Have done a lot of sanding and put a coat of primer on a lot of car. Even stuck the windshield frame on just to see how it fits. It is beginning to look like a car again. Next week I will be getting on the mechanical stuff so I can hopefully get it to move under power.

 One thing that has surprised me is how hard finding some vinyl seats at the junk yard has turned into. I can find all the cloth seats I want but am trying to go with vinyl for help with weather protection and very few newer cars have them


Last remnants of the McDonald's logo on the back!

Chevy truck steering wheel.

 Chevy steering column. Fiberglass and primer dust everywhere!

Model A replica door handles added to the outside.

Go back and look at the "before" pics in the junkyard!


Grill or Radiator shell built from scratch

I took a few pictures today as I made a mold to form a radiator shell on. Tonight my wife and I put about 10 layers of glass on the mold

The first thing I did before building the mold was assemble the hood and sides onto the car with a few nuts and bolts, I made a brace to go across the front to hold the front in the proper position. Then I took a piece of cardboard and held it across the front of the car and traced the shape that the shell would need. I found at this time that the hood is not symmetrical and that if you turn my pattern around it will not fit at all. I don't know if the parts were just not made that precise originally or if my parts have warped over time, it is not bad enough to see with your eye so I just marked my pattern with FRONT and built the mold to fit.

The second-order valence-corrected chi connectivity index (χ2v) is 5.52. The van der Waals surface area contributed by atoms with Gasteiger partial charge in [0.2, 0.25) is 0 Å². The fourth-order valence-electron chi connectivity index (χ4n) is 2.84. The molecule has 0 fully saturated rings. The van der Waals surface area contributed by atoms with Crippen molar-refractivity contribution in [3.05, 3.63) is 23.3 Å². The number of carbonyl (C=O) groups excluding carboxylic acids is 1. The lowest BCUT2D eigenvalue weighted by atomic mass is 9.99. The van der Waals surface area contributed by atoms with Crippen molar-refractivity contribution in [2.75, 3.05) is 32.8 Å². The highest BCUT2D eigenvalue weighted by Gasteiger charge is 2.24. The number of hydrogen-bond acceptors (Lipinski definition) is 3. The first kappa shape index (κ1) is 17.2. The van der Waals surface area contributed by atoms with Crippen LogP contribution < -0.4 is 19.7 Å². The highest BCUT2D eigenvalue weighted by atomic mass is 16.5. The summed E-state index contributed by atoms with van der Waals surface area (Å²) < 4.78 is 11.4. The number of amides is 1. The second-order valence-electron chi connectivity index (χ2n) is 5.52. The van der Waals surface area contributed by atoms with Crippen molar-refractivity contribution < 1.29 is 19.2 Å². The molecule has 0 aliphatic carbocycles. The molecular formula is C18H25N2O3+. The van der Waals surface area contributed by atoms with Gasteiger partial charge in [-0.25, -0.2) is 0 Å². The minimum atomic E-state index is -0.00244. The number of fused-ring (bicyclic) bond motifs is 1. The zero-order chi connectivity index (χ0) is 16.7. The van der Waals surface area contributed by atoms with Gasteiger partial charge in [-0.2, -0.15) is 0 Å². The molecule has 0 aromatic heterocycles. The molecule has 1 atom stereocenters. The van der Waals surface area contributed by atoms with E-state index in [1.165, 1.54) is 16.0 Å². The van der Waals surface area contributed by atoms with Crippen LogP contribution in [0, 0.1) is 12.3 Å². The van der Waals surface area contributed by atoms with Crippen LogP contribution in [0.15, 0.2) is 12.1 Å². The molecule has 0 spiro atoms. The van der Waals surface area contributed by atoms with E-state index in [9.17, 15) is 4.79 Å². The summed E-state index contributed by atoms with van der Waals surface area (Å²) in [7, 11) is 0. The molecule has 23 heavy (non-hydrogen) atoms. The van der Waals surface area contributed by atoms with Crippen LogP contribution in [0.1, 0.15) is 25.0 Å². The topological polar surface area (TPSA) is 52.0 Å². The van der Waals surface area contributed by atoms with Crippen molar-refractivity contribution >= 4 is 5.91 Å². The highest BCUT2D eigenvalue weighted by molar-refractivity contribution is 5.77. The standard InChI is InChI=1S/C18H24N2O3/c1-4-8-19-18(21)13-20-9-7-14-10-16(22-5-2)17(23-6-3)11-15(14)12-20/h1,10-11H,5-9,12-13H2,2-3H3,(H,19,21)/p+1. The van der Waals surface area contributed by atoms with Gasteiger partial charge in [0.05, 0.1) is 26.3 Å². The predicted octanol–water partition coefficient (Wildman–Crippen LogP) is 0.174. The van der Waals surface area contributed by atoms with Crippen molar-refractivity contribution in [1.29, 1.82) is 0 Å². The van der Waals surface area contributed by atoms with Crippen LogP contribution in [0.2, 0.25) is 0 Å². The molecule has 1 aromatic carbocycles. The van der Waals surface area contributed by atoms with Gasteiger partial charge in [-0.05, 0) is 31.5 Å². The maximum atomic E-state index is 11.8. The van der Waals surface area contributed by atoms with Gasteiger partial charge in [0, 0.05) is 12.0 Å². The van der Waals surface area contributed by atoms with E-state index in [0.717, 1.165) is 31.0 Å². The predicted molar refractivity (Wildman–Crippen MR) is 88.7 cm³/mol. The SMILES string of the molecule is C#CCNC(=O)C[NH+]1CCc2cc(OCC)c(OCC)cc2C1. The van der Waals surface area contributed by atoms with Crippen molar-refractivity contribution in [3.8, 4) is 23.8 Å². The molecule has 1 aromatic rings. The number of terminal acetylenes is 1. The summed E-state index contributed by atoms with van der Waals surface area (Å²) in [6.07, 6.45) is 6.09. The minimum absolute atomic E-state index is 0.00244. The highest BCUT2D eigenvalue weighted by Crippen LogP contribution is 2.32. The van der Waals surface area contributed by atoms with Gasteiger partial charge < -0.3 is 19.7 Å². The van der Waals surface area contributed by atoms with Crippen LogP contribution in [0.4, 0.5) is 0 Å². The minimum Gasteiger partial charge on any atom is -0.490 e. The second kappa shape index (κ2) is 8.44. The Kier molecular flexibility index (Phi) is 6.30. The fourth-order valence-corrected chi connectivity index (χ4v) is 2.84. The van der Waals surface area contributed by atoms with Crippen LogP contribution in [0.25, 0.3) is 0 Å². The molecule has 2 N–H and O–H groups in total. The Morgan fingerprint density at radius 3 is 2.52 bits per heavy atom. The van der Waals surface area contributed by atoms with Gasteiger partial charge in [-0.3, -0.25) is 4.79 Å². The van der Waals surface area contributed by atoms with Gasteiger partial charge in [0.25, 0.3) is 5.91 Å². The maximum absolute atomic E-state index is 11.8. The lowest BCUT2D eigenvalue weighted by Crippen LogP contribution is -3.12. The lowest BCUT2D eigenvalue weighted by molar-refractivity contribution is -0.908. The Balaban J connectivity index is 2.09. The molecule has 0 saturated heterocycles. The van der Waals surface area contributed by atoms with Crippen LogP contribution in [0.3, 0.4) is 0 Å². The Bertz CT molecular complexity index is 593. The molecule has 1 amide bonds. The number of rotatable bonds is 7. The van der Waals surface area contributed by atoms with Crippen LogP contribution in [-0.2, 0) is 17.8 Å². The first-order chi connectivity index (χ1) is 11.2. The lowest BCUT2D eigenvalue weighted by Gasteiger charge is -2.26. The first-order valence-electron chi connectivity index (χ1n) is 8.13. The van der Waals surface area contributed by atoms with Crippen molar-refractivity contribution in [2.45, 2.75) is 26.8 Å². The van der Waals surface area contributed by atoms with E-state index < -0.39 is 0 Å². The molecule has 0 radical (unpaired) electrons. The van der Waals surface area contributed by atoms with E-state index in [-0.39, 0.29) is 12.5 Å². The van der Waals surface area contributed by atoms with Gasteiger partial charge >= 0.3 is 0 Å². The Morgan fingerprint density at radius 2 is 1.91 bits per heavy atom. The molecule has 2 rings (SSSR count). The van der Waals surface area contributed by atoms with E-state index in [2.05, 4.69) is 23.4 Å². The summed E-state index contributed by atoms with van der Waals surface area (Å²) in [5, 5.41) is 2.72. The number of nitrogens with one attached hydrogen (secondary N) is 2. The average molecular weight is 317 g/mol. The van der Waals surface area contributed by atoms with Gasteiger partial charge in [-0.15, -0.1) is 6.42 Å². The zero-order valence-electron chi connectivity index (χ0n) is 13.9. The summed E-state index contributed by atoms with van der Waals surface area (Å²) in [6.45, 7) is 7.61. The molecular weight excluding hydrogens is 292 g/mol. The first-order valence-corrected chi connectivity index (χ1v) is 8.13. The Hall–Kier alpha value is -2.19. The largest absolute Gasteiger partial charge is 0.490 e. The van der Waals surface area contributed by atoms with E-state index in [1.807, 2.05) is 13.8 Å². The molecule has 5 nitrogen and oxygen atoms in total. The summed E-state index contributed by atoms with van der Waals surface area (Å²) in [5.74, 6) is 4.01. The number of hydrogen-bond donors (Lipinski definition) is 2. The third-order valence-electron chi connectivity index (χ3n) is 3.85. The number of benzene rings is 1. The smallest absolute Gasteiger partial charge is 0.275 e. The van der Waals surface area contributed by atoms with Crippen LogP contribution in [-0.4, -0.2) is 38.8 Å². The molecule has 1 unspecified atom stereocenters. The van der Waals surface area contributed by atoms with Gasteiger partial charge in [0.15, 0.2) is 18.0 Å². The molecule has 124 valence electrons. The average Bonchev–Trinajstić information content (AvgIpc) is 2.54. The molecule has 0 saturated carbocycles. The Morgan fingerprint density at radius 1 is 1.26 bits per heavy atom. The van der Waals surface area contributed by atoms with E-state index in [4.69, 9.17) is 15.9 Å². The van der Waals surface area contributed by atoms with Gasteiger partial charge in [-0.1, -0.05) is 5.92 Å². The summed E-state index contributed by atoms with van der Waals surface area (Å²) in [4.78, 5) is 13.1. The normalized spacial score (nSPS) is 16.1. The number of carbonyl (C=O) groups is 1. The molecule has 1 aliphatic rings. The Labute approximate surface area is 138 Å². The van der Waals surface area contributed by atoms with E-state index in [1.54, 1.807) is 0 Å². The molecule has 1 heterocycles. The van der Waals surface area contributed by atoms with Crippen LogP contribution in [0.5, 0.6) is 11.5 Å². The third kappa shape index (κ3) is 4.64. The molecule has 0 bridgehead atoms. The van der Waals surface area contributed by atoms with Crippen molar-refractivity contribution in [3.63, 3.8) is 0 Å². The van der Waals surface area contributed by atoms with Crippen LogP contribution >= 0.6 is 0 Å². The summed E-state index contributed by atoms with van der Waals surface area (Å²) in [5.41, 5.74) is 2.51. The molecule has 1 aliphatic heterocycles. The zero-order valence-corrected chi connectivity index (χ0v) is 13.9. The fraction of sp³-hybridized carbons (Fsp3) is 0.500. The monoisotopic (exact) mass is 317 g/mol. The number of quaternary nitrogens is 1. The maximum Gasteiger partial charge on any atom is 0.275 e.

Sheets of fiberglass fabric are laying on the fenders
  Taking my cardboard cutout I traced the pattern onto a piece of 1/2 plywood and cut it out with a band saw. Next I stuck the headlight bar in place so I could figure how much space the shell had to fit in.

After deciding that about 5 inches was all I had I then downsized my original pattern by 3/4" all the way around and used it to cut another wood pattern for the front. Then I cut scrap wood to join the front to the back making it 5" thick. After cutting out the center to the shape I wanted I then sanded the mold down to make a reasonable plug.

One thing I forgot to mention was that after I decided that I was going to glass over the outside I cut my back pattern down by about a 1/16" to allow for the fiberglass.

First you make a mock up of the item you want to build. It can be made out of any material that you want. For instance, you could use wood for straight parts, a rubber ball section for a curved corner and metal or plastic for another part.

You can build your mold so the fiberglass goes inside, or built up the fiberglass on the outside (like this case). What you can't do, is make it go both in and out, since then you could not get the fiberglass off the mold.  The mold needs to be smaller than the part you want to end up with. -- In this case, Bobby built the fiberglass on the outside of the mold, and then, when it was strong enough to remove from the mold, he added strength to the INSIDE of the piece.

Once the mold is made I sprayed it with rattle can spray glue and then covered it with saran wrap to keep the glass from sticking to the mold. When you are working with fiberglass you have to prepare all your cloth before you mix the resin because the resin has a very short working time once mixed and if you do not use it in time it is expensive waste. Once I had cut 3 yards of cloth into strips and had them laying at hand I then got my wife to come out to help with the lay up.